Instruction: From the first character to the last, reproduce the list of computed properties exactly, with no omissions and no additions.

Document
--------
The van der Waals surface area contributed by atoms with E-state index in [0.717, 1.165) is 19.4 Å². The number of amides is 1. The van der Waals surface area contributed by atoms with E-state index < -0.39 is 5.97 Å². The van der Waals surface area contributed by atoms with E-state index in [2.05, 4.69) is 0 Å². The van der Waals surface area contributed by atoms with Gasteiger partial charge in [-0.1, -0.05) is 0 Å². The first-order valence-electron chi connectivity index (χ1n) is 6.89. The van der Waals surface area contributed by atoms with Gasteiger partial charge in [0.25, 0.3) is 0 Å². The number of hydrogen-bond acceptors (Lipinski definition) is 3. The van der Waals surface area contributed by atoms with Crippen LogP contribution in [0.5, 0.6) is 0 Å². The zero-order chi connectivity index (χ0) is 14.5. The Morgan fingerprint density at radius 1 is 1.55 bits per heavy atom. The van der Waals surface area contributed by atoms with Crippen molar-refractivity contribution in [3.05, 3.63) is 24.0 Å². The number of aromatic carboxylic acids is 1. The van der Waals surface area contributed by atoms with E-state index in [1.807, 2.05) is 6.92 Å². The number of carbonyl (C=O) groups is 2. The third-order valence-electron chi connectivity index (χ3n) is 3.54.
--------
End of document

The van der Waals surface area contributed by atoms with E-state index in [0.717, 1.165) is 19.4 Å². The number of amides is 1. The van der Waals surface area contributed by atoms with E-state index < -0.39 is 5.97 Å². The van der Waals surface area contributed by atoms with E-state index in [2.05, 4.69) is 0 Å². The van der Waals surface area contributed by atoms with Gasteiger partial charge in [-0.1, -0.05) is 0 Å². The first-order valence-electron chi connectivity index (χ1n) is 6.89. The van der Waals surface area contributed by atoms with Gasteiger partial charge in [0.25, 0.3) is 0 Å². The number of hydrogen-bond acceptors (Lipinski definition) is 3. The van der Waals surface area contributed by atoms with Crippen LogP contribution in [0.5, 0.6) is 0 Å². The zero-order chi connectivity index (χ0) is 14.5. The Morgan fingerprint density at radius 1 is 1.55 bits per heavy atom. The van der Waals surface area contributed by atoms with Crippen molar-refractivity contribution in [3.05, 3.63) is 24.0 Å². The number of aromatic carboxylic acids is 1. The van der Waals surface area contributed by atoms with E-state index in [1.807, 2.05) is 6.92 Å². The number of carbonyl (C=O) groups is 2. The third-order valence-electron chi connectivity index (χ3n) is 3.54.